All States Cut Medicaid Programs in FY 2003, Report Finds
Medicaid spending growth in fiscal year 2003 increased 9.3%, compared with a 12.8% rise in the previous year, marking the first decline in seven years, according to a report released Monday by the Kaiser Commission on Medicaid and the Uninsured, the Wall Street Journal reports. At the same time, all states and the District of Columbia enacted Medicaid cost-containment measures in FY 2003 to counter budget problems, the report, composed of data from the states collected by Health Management Associates, says (Lueck, Wall Street Journal, 9/23). In contrast to Medicaid spending, private health insurance premiums rose 13.9% this year, compared to 12.9% last year, Reuters reports (Dixon, Reuters, 9/22). According to the report, 20 states said that higher enrollment and 16 states said that prescription drug costs are the largest factor behind Medicaid costs (Pear, New York Times, 9/23). States' Medicaid programs experienced a 7.8% enrollment increase in FY 2003 (Heil, CongressDaily, 9/22). According to the report, 25 states restricted eligibility, 18 states reduced benefits and 17 states increased copayments in FY 2003, the New York Times reports. Further, five states cut payment rates and 36 states froze Medicaid payments for doctors, while nine states reduced and 22 states froze Medicaid payments for hospitals. Thirty-two states expanded the number of medications requiring prior approval, 14 created new or higher copays for prescription drugs, 14 established preferred drug lists, five limited the number of prescriptions beneficiaries can fill each month and four implemented programs encouraging use of generic drugs, according to the report (New York Times, 9/23).
State officials expect to make further cuts to their Medicaid programs in FY 2004, the report states. In upcoming budgets, 49 states plan to reduce or freeze provider reimbursements, and 21 states will increase copays for prescription drugs or medical services, according to the report (Kaiser Family Foundation release, 9/22). Other planned cost-containment measures include prescription drug cost controls (44 states); benefit reductions (20 states); and stricter eligibility standards (18 states) (Wall Street Journal, 9/23). Diane Rowland, executive director of the commission and a Kaiser Family Foundation vice president, said that Medicaid coverage likely will continue to decline, adding, "Many will get less care and others will lose it altogether" (Austin, Denver Post, 9/23). Vernon Smith, one of the study's authors and former director of Michigan's Medicaid program, said that allocating money for Medicaid programs "is only going to get more difficult" for states, as they continue to face financial shortfalls (CongressDaily, 9/22). Robert Day, director of Kansas' Medicaid program, said, "The crisis in Medicaid is simply a mirror for what's going on in health care throughout the country. It will soon be a large crisis for the private sector" (Kemper, Los Angeles Times, 9/23).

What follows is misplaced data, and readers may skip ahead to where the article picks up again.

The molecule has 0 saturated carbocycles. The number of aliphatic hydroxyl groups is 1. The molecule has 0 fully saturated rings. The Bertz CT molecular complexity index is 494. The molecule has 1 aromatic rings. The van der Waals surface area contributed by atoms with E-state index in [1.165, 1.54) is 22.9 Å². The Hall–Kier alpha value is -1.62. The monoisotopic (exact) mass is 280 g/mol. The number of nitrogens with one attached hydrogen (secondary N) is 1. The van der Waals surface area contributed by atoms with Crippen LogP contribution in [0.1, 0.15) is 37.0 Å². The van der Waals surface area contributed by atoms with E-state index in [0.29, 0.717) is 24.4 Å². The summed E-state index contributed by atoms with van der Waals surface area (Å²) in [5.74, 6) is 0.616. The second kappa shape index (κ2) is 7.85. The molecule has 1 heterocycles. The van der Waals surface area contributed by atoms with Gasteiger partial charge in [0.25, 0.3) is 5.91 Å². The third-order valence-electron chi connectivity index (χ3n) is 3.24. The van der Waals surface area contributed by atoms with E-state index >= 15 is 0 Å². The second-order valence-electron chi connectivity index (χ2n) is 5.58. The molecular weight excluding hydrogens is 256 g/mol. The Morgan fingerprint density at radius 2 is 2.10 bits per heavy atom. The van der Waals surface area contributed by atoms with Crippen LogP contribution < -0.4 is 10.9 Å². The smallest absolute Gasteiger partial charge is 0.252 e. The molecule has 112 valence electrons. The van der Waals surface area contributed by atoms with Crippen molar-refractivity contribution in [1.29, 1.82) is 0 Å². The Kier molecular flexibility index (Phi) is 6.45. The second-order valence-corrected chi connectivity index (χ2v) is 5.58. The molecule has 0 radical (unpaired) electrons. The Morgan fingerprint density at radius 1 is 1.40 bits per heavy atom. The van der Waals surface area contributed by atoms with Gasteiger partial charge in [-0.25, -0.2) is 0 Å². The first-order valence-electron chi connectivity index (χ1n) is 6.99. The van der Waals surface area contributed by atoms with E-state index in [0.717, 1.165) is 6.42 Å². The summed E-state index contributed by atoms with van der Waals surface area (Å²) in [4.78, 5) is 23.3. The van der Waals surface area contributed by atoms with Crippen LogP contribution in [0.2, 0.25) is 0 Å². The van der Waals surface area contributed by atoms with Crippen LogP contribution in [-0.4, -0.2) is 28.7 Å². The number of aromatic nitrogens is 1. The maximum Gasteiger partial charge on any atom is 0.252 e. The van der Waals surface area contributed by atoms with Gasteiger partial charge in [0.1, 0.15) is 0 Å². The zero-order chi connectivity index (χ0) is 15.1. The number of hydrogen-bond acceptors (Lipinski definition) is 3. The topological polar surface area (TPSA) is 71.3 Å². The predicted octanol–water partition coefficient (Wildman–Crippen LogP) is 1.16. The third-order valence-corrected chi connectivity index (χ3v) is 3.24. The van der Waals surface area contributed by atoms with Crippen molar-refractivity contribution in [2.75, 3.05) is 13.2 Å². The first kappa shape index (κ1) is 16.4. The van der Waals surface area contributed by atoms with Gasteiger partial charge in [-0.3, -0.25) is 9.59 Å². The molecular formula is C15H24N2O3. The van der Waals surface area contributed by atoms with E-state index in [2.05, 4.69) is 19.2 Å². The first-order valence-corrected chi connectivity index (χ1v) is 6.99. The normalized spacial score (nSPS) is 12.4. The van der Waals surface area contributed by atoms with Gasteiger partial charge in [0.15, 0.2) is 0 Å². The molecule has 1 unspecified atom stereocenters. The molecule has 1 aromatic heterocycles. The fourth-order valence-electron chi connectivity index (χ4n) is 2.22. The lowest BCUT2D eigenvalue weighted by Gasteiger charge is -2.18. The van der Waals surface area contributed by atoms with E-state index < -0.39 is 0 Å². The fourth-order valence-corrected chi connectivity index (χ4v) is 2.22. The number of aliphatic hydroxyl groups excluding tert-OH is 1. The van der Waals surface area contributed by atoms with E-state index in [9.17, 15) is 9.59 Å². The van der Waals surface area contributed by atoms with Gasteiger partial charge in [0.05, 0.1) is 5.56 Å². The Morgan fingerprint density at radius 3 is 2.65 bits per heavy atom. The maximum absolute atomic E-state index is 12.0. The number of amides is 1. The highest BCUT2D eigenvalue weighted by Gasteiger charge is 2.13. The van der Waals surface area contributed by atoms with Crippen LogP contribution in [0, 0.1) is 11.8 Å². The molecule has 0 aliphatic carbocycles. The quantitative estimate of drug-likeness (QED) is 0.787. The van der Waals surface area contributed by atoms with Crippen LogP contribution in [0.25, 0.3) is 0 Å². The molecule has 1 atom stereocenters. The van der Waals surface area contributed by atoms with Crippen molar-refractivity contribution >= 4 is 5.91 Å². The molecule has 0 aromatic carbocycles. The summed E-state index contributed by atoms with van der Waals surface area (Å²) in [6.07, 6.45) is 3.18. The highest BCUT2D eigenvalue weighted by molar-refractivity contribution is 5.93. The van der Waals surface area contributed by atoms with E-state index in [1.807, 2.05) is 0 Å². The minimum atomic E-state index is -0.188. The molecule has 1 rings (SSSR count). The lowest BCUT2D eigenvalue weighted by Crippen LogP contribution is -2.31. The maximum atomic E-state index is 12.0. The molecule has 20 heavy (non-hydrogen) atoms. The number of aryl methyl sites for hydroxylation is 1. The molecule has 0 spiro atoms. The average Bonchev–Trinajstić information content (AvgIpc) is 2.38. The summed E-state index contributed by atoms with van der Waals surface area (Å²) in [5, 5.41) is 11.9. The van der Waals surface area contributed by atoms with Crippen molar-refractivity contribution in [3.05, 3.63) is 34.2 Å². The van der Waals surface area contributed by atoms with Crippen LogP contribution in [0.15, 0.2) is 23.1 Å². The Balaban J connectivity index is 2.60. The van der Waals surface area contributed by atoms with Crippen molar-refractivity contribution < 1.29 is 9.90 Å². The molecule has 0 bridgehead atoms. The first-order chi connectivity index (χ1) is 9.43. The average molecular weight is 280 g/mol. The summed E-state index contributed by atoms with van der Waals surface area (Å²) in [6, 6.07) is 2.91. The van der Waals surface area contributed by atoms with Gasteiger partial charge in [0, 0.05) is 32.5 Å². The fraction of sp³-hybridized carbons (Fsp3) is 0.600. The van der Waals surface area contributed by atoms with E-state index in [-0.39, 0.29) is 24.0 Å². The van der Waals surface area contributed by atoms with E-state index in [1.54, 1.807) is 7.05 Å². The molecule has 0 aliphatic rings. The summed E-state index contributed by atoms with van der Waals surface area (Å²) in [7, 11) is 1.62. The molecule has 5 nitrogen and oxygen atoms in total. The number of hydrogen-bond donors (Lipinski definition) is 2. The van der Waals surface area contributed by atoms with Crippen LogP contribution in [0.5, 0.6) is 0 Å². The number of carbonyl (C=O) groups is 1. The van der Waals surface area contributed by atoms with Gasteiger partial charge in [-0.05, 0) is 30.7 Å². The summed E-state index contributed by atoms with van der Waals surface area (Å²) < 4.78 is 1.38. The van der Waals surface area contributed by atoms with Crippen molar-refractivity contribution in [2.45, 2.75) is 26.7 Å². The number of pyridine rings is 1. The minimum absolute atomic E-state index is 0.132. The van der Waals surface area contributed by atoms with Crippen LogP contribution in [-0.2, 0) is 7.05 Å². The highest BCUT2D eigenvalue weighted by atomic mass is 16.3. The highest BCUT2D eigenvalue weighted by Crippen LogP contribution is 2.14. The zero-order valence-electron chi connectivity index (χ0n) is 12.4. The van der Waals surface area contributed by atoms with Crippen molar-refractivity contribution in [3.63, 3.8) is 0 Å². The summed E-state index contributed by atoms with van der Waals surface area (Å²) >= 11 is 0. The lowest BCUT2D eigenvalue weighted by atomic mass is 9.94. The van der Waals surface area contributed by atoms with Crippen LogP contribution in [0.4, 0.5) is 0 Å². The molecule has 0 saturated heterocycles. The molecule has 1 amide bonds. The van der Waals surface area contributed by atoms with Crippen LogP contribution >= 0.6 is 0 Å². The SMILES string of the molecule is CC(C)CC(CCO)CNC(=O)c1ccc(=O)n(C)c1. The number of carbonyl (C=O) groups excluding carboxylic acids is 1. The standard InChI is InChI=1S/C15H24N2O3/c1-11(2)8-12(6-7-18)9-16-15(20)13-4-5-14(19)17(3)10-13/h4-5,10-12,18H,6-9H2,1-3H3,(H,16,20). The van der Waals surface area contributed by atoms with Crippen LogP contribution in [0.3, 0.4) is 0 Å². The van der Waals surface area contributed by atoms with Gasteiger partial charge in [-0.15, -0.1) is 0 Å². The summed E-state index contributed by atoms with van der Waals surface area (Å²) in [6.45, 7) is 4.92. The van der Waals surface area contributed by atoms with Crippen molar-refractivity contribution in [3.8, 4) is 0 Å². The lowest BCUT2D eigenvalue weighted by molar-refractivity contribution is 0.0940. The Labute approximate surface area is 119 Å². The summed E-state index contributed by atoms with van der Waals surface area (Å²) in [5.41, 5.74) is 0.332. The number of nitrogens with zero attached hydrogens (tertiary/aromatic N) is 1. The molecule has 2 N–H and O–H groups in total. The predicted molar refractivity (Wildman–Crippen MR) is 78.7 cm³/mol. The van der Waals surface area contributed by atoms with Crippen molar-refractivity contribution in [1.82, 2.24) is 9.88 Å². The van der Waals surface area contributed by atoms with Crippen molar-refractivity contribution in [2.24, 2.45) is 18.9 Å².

According to the report, a $20 billion aid package, including $10 billion for Medicaid, approved by Congress last year helped some states delay some Medicaid cuts (Wall Street Journal, 9/22). CongressDaily reports that state officials are looking for further assistance by having the federal government cover the drug costs of beneficiaries eligible for both Medicare and Medicaid, an expense currently covered in part by states. A provision in the House Medicare bill (HR 1) calls for a Medicare drug benefit to cover dual-eligibles, but the Senate version (S 1) does not (CongressDaily, 9/22). John Holahan, director of health policy research at the Urban Institute, said, "It is hard to see how the federal government can give much relief, given the [federal] deficits we see" (Los Angeles Times, 9/23).
The commission also released two additional reports. The first report finds that a recent decline in state tax revenue is the "primary cause" of fiscal problems encouraging states to make reductions to their Medicaid programs (KFF release, 9/22). According to the report, by the Nelson Rockefeller Institute of Government for the commission, current state tax revenues measured as a share of the economy declined by 7.4%, more than twice the percentage of declines in previous U.S. economic recessions (Los Angeles Times, 9/23). Many states have "little prospect of marked improvements in the next few years" to alleviate current financial shortfalls, and "public programs like Medicaid are likely to be the target of more cuts," according to a KFF release (KFF release, 9/22). Medicaid spending growth has played a smaller role than the dropoff in tax revenues in states' fiscal problems, the report finds (Los Angeles Times, 9/23). Donald Boyd, director of fiscal studies at the Rockefeller Institute, said, "The fiscal crisis facing states is far worse than the condition of the nation's economy" (New York Times, 9/23). The second report, conducted by the Urban Institute for the commission, says that increases in Medicaid spending growth have been fueled by enrollment increases as a result of the slowed economy and continuing increases in hospital and prescription drug costs (KFF release, 9/22). Medical expenses of beneficiaries who are elderly or have disabilities accounted for nearly 60% of the growth in Medicaid spending over the last two years, the report says (Los Angeles Times, 9/22). Per-beneficiary spending rose by 8.6% between 2000 and 2002, according to the report; however, the report notes that the increase is lower than per-patient spending in the private sector (KFF release, 9/22). The reports are available online.This is part of the California Healthline Daily Edition, a summary of health policy coverage from major news organizations. Sign up for an email subscription.